Uncomfortable Landscapes of our Industrial Pasts -Transnationality,
Trauma?and Reconciliation (with Examples from Germany, France and Japan)
主講嘉賓： Professor Dietrich Soyez, Ph.D.
- Environmental Economic Geography (?industry – resources’ interface)
- Political Geography (transnationalization of civil society actors)
- Geography of Industrial Tourism/Transnational Industrial Heritage
The majority of industrial heritage sites worldwide, and iron and steel production / processing in particular, can be regarded as ‘sanitized’ for two main reasons:
First, they are markedly ‘national’ in terms of the politics of their designation, their social legitimacy and normal practices of their interpretation. In this sense, ‘national’ claims are privileged over the actual ’messiness’ of the industrial process which cuts across international boundaries and is decidedly transnational in character, marked by migrations and movements of people (including invading armies), ideas, inventions, capital and pollution.
Second, industrial heritage sites almost exclusively celebrate the brighter aspects of industrialization by focusing, for instance, on inventive engineers, far-sighted entrepreneurs and creative architects, assumed, for the most part, to work during times of peace, prosperity and progress.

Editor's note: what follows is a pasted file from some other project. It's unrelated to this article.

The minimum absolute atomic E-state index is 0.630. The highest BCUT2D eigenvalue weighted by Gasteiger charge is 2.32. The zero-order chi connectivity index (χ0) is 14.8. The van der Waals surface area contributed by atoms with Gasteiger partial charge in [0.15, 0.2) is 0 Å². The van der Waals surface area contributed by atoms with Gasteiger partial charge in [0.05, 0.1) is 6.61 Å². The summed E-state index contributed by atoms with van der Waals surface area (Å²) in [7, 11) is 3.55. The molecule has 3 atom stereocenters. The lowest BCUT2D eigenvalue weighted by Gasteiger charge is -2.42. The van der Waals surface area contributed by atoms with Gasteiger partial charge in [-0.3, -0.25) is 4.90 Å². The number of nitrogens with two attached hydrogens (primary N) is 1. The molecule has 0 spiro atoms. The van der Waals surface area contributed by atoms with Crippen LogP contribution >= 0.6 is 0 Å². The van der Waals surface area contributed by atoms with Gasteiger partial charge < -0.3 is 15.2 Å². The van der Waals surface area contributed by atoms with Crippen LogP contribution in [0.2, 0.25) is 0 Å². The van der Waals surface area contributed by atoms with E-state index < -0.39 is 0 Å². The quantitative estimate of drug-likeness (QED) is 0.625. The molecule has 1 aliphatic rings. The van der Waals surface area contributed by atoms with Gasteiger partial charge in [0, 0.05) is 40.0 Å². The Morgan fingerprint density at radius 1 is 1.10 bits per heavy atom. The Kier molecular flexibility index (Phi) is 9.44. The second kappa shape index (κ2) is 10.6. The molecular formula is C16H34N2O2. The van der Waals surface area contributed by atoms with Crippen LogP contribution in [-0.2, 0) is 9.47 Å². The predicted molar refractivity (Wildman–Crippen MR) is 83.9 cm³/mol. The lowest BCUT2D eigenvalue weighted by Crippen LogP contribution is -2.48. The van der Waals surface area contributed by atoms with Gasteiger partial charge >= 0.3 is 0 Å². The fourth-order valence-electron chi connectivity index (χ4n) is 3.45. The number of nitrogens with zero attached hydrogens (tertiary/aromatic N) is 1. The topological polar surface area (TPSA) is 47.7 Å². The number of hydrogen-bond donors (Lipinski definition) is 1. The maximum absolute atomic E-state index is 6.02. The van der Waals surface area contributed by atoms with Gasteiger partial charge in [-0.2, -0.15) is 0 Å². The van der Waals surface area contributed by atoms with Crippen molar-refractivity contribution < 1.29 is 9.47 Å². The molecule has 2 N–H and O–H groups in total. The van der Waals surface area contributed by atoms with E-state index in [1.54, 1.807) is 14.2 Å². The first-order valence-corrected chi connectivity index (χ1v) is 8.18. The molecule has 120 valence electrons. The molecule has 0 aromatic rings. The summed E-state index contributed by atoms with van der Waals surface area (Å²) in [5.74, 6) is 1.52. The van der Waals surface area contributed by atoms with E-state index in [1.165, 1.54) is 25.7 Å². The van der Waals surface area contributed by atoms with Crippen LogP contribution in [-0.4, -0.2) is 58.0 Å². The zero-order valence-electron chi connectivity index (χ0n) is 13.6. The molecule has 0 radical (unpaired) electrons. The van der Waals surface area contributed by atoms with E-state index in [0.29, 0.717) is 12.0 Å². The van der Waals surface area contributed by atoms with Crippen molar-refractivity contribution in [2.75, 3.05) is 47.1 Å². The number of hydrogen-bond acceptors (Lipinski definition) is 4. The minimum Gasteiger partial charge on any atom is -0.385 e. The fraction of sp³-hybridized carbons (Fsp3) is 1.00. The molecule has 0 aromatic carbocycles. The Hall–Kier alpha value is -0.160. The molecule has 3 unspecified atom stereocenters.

Industrial sites and landscapes, however, marked by technological failure, active in times of war or annexation, and overseen by greedy industrialists, power-hungry politicians or fame-thirsty generals, are less common to our narratives of industrial heritage.
In this lecture I address transnationality and trauma as being constitutive – and often linked – facets of our industrial heritage. I seek to complement current narratives and the dominant tropes of our industrial past by making visible the concealed and troubled realities of industrial heritage. I draw upon examples from the industrial landscapes and major manufacturing facilities in Germany, Japan and France, all of them involved, in periods of war and annexation, in weapons production and forced labor.
In my conclusions, I offer reflections on the contemporary politics of (industrial) heritage within the conceptual frameworks of contested heritage, heritage dissonance and dark tourism, as well as offering possible ways of dealing with the realities of transnationality and the truths of trauma.